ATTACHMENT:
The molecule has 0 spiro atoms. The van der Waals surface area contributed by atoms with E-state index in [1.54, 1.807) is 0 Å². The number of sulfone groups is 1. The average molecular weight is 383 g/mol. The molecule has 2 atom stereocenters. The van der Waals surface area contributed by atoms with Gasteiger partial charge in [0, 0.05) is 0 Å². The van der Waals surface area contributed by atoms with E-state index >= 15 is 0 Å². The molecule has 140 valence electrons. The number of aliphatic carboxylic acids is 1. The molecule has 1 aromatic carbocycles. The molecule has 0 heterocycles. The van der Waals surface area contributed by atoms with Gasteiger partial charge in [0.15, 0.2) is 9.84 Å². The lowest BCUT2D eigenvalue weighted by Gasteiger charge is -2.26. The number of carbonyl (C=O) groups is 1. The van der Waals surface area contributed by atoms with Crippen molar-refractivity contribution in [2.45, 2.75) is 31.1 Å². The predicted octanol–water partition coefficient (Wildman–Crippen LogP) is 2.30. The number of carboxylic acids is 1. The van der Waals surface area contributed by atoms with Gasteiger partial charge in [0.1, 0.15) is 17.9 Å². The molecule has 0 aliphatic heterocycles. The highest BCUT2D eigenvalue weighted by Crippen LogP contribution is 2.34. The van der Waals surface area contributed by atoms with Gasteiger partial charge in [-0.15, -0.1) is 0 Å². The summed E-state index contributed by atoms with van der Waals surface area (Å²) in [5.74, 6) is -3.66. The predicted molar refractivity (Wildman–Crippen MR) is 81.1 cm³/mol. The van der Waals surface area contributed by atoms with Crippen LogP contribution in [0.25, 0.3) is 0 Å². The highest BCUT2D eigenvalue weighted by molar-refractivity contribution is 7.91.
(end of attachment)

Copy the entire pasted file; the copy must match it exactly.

The molecule has 0 spiro atoms. The van der Waals surface area contributed by atoms with E-state index in [1.54, 1.807) is 0 Å². The number of sulfone groups is 1. The average molecular weight is 383 g/mol. The molecule has 2 atom stereocenters. The van der Waals surface area contributed by atoms with Gasteiger partial charge in [0, 0.05) is 0 Å². The van der Waals surface area contributed by atoms with E-state index >= 15 is 0 Å². The molecule has 140 valence electrons. The number of aliphatic carboxylic acids is 1. The molecule has 1 aromatic carbocycles. The molecule has 0 heterocycles. The van der Waals surface area contributed by atoms with Gasteiger partial charge in [0.15, 0.2) is 9.84 Å². The lowest BCUT2D eigenvalue weighted by Gasteiger charge is -2.26. The number of carbonyl (C=O) groups is 1. The van der Waals surface area contributed by atoms with Crippen molar-refractivity contribution in [2.45, 2.75) is 31.1 Å². The predicted octanol–water partition coefficient (Wildman–Crippen LogP) is 2.30. The number of carboxylic acids is 1. The van der Waals surface area contributed by atoms with Gasteiger partial charge in [0.1, 0.15) is 17.9 Å². The molecule has 0 aliphatic heterocycles. The highest BCUT2D eigenvalue weighted by Crippen LogP contribution is 2.34. The van der Waals surface area contributed by atoms with Gasteiger partial charge in [-0.15, -0.1) is 0 Å². The summed E-state index contributed by atoms with van der Waals surface area (Å²) in [5.74, 6) is -3.66. The predicted molar refractivity (Wildman–Crippen MR) is 81.1 cm³/mol. The van der Waals surface area contributed by atoms with Crippen LogP contribution in [0.25, 0.3) is 0 Å². The highest BCUT2D eigenvalue weighted by molar-refractivity contribution is 7.91.